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I have an Asus (core i5) laptop. Is it ok to charge my laptop by plugging into a 16 Ampere socket which is normally used for ACs or refrigerator.

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Voltage is the issue, not Amperes. –  Lorenzo Von Matterhorn Jan 13 '13 at 16:35

3 Answers 3

Yes it is okay. Your laptop will only pull as much power (Amps) as it needs.

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Yes. This answer on the Electrical Engineering SE explains better:

Current Rating

Current is a bit different. A constant-voltage supply doesn't determine the current: the load, which in this case is the device, does. If Johnny wants to eat two apples, he's only going to eat two whether you put 2, 3, 5, or 20 apples on the table. A device that wants 2 A of current works the same way. It will draw 2 A whether the power supply can only provide the 2 A, or whether it could have supplied 3, 5, or 20 A. The current rating of a supply is what it can deliver, not what it will always force thru the load somehow. In that sense, unlike with voltage, the current rating of a power supply must be at least what the device wants but there is no harm in it being higher. A 9 volt 5 amp supply is a superset of a 9 volt 2 amp supply, for example.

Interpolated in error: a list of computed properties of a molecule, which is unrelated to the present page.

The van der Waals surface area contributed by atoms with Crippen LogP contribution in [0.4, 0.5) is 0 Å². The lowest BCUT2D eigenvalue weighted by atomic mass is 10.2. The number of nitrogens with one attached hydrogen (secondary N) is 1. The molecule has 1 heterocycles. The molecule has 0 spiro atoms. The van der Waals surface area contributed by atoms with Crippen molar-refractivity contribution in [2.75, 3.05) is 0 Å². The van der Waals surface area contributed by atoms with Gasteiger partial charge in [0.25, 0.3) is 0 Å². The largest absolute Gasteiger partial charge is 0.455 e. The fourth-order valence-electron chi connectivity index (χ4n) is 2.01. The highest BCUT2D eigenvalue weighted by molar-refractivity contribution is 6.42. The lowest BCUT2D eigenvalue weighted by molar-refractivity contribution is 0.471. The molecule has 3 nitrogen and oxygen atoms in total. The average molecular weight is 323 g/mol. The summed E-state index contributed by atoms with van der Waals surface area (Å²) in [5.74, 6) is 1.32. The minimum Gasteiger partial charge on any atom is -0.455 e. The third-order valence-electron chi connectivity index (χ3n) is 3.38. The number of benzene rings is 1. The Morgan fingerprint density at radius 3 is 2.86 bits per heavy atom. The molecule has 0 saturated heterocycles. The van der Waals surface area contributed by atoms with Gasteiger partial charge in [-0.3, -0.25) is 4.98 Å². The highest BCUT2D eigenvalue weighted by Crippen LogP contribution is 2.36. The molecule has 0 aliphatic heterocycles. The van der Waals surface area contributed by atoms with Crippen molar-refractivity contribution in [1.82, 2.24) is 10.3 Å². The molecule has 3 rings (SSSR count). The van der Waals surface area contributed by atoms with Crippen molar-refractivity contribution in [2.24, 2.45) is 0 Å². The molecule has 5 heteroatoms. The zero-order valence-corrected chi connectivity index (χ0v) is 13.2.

Your charger will draw only the current it needs from the power line.

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As long as the voltage in the main line is within the range mentioned on the laptop adapter, I guess it should be fine.
I have used my laptop, on pure AC, on 110V, 220V and 15A main lines. And here I am posting this answer. So I guess that should not be an issue.
But I do suggest you use a surge suppressor, at all times, no matter what the voltage.

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